Fusion Science and Technology / Volume 43 / Number 3 / May 2003 / Pages 359-365
Technical Paper / Targets and Target Protection During Injection / dx.doi.org/10.13182/FST03-A279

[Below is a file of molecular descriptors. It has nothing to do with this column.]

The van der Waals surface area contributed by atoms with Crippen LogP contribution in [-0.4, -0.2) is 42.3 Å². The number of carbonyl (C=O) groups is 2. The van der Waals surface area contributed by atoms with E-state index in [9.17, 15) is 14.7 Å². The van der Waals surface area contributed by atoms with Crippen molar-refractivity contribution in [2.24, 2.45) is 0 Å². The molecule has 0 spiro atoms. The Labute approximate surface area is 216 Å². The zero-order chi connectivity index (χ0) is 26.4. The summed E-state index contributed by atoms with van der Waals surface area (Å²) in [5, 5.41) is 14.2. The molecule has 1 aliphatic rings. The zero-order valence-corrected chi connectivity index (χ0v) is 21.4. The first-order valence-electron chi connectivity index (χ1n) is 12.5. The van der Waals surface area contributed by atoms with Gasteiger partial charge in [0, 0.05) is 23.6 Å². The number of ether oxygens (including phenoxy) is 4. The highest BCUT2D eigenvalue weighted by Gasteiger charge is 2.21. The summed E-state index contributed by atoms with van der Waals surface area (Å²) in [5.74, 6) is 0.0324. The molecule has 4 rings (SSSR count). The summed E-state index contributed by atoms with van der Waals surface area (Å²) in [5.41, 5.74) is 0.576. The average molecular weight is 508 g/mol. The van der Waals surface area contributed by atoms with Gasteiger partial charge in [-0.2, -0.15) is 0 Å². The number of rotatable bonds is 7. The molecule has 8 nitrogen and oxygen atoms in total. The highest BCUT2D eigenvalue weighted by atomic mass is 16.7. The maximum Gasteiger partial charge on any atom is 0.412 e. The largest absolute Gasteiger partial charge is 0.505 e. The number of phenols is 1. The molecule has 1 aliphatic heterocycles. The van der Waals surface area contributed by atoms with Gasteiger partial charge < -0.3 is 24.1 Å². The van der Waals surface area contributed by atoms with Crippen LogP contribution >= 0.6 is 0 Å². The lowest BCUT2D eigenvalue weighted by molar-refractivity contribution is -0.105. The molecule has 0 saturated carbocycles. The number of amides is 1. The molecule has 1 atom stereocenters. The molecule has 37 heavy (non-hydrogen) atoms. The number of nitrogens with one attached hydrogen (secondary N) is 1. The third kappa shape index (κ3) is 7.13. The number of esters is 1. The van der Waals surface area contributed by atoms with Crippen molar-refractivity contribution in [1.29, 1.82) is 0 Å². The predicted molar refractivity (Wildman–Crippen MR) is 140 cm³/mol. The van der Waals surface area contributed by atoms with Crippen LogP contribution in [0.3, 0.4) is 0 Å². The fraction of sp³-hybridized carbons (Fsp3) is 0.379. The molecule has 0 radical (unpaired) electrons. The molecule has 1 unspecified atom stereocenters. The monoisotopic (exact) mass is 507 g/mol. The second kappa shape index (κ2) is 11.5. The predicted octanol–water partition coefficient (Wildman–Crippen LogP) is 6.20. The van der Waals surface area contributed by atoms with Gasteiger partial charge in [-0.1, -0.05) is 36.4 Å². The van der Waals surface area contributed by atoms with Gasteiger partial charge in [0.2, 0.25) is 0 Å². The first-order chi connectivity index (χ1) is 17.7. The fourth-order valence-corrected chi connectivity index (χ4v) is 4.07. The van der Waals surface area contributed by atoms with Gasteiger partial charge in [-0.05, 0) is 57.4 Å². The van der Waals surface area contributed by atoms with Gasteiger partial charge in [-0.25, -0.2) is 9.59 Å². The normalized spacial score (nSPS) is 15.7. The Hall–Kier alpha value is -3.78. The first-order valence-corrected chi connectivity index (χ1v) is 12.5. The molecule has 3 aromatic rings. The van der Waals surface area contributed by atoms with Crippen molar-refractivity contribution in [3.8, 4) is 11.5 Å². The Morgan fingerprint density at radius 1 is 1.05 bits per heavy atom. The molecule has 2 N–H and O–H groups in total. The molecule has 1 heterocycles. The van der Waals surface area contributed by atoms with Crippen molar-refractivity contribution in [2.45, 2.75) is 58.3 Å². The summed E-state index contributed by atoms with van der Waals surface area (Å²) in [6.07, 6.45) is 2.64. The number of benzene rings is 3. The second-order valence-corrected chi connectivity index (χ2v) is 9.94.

Propagation of a laser light through regions of an underdense plasma is an active research topic in laser fusion. In particular, a large effort has been invested in studies of stimulated Raman scattering (SRS) and stimulated Brillouin scattering (SBS), which can reflect laser energy and produce energetic particles to preheat a fusion energy target. Experiments, theory, and simulations agree on a complex interplay between various laser-plasma instabilities. By particle-in-cell simulations of an underdense electron plasma, apart from the standard SRS, a strong backscattering was found near the electron plasma frequency at densities beyond the quarter critical. This novel instability, recognized in recent experiments as stimulated laser scattering on a trapped electron-acoustic mode (SEAS), is absent from a classical theory of laser-parametric instabilities. A parametric excitation of SEAS instability is explained by a three-wave resonant decay of the incident laser light into a standing backscattered wave and a slow trapped electron-acoustic wave ([omega] < [omega]p). Large SEAS pulsations, eventually suppressed by relativistic heating of electrons, are observed in these simulations. This phenomenon seems relevant to future hohlraum target and fast ignition experiments.